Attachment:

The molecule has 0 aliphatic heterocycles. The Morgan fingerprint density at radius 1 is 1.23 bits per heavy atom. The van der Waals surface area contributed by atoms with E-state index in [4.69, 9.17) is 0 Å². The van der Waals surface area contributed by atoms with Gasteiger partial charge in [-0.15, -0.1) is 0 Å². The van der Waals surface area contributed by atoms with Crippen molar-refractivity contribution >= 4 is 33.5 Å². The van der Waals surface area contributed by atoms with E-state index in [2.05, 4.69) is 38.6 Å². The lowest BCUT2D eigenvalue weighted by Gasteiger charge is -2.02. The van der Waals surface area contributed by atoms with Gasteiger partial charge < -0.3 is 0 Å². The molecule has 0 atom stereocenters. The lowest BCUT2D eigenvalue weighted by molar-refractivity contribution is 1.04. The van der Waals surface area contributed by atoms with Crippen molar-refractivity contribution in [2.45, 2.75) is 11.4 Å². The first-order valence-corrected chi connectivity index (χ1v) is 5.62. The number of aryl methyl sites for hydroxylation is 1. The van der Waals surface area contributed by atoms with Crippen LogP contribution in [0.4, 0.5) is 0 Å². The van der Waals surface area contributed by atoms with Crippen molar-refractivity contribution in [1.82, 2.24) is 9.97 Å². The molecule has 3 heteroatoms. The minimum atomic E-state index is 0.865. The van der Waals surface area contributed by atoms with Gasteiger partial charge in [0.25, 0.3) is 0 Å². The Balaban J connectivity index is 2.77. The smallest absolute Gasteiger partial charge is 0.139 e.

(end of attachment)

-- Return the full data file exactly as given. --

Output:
The molecule has 0 aliphatic heterocycles. The Morgan fingerprint density at radius 1 is 1.23 bits per heavy atom. The van der Waals surface area contributed by atoms with E-state index in [4.69, 9.17) is 0 Å². The van der Waals surface area contributed by atoms with Gasteiger partial charge in [-0.15, -0.1) is 0 Å². The van der Waals surface area contributed by atoms with Crippen molar-refractivity contribution >= 4 is 33.5 Å². The van der Waals surface area contributed by atoms with E-state index in [2.05, 4.69) is 38.6 Å². The lowest BCUT2D eigenvalue weighted by Gasteiger charge is -2.02. The van der Waals surface area contributed by atoms with Gasteiger partial charge < -0.3 is 0 Å². The molecule has 0 atom stereocenters. The lowest BCUT2D eigenvalue weighted by molar-refractivity contribution is 1.04. The van der Waals surface area contributed by atoms with Crippen molar-refractivity contribution in [2.45, 2.75) is 11.4 Å². The first-order valence-corrected chi connectivity index (χ1v) is 5.62. The number of aryl methyl sites for hydroxylation is 1. The van der Waals surface area contributed by atoms with Crippen LogP contribution in [0.4, 0.5) is 0 Å². The van der Waals surface area contributed by atoms with Crippen molar-refractivity contribution in [1.82, 2.24) is 9.97 Å². The molecule has 3 heteroatoms. The minimum atomic E-state index is 0.865. The van der Waals surface area contributed by atoms with Gasteiger partial charge in [0.25, 0.3) is 0 Å². The Balaban J connectivity index is 2.77. The smallest absolute Gasteiger partial charge is 0.139 e.